The 10% mandated SME portfolio is also a useful step. But it needs to be carefully monitored by the regulator to ensure it is not abused. For instance, ensuring that a bank doesn’t provide the majority of the portfolio to a few, low-risk enterprises, at the larger end of the SME chain just to comply with the requirement.

At a recent private-public dialogue on the cut-flower industry organised by The Asia Foundation in Nuwara Eliya, it emerged that the awareness of SMEs on special loan schemes is minimal. Out of 10 cut-flower associations, representing dozens of cut-flower SMEs, not one of them were aware of the two concessionary loan schemes offered by the Central Bank (the ‘Saubhagya’ and ‘Viskam’ schemes). There’s clearly a disconnect with the generous and valuable loan schemes on offer and their utilization by the SME sector. Commercial banks must do more to actively disburse concessionary credit lines available to them from multilateral financial institutions, to SMEs.

We could also think of innovative models like revolving funds, financed possibly by donors, that are housed in one or more selected local bank branches, and are used to finance specifically targeted enterprise sectors that are of particular importance to a region – for example, the tourism and cut-flower sectors in Nuwara Eliya. This type of ‘policy-based lending’ would help direct credit to sectors that have the most potential to grow that locality’s economy, provide employment, and reduce poverty.

The role of the Regional Development Bank (RDB) is also now more important than ever in taking up the cause of SME banking. The Lankaputhra Bank (LPB), which was meant to be a strong development bank after merging with the SME Bank and cater better to SMEs, seems to have lost its way.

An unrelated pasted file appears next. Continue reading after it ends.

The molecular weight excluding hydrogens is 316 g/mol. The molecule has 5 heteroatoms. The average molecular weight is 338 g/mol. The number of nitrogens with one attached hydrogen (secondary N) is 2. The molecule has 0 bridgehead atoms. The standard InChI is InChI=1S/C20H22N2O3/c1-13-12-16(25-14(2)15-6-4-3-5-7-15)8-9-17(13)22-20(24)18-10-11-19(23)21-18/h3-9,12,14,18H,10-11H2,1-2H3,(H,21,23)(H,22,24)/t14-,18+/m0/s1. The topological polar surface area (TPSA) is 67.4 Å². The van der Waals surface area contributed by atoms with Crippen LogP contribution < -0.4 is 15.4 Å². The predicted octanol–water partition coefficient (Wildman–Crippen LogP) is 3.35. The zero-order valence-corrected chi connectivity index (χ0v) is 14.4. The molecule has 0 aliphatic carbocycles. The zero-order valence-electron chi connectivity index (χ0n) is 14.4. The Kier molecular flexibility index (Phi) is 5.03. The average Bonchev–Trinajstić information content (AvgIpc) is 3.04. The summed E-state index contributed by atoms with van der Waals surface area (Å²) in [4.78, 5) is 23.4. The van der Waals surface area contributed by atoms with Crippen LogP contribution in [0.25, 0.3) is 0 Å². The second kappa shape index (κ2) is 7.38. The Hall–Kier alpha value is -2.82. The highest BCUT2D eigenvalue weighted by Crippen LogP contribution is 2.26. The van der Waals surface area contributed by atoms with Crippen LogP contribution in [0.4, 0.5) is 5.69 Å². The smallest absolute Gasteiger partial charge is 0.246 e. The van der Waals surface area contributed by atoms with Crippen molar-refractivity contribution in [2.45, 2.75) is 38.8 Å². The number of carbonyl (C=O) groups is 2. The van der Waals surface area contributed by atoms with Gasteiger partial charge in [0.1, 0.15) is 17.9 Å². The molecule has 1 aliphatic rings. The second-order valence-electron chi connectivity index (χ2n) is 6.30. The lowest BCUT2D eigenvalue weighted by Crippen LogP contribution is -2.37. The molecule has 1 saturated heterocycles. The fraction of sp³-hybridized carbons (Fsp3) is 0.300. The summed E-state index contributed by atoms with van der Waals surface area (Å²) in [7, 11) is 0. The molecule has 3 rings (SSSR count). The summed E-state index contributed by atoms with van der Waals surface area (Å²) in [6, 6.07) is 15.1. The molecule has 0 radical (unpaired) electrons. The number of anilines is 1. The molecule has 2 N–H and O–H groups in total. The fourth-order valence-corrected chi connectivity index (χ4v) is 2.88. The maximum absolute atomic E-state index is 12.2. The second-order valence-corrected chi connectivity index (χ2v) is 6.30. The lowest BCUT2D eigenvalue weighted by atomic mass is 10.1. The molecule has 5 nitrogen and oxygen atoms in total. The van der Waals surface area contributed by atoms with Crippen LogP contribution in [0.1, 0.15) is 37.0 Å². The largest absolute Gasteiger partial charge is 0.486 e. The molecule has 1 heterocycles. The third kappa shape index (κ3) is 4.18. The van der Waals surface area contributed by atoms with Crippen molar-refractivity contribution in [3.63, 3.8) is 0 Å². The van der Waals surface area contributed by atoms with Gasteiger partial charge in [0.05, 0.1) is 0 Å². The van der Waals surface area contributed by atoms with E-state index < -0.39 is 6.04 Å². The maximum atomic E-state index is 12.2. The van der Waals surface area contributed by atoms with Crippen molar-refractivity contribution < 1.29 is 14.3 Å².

Business development
Another key area is on business development and organizational improvement. Many SMEs do not get necessary advisory and technical support for technology upgrading, improving management and accounting practices, enhancing efficiency, and boosting productivity. Institutions like the IDB, mandated to assist SMIs need to take a strong look inwards to see if they are providing the services they are mandated to provide, and whether the services they do provide are useful and sufficient for the SMEs to grow to the next level. These SMEs don’t need basic support. A closer look at many of them will show that they have set up without any generous tax holidays unlike the BOI projects, and operated in trying times. They have grown gradually and won foreign markets. They certainly do have the potential to go to the next level, but getting the right support package is key – taxation and access to credit are only two elements in this. Entrepreneurs are asking for not just lower taxes and cheaper credit, but a more holistic support. As one entrepreneur in Nuwara Eliya said, “what we want is a package of support, not just better access to loans, but also help with technology, and help with market development, along with it”.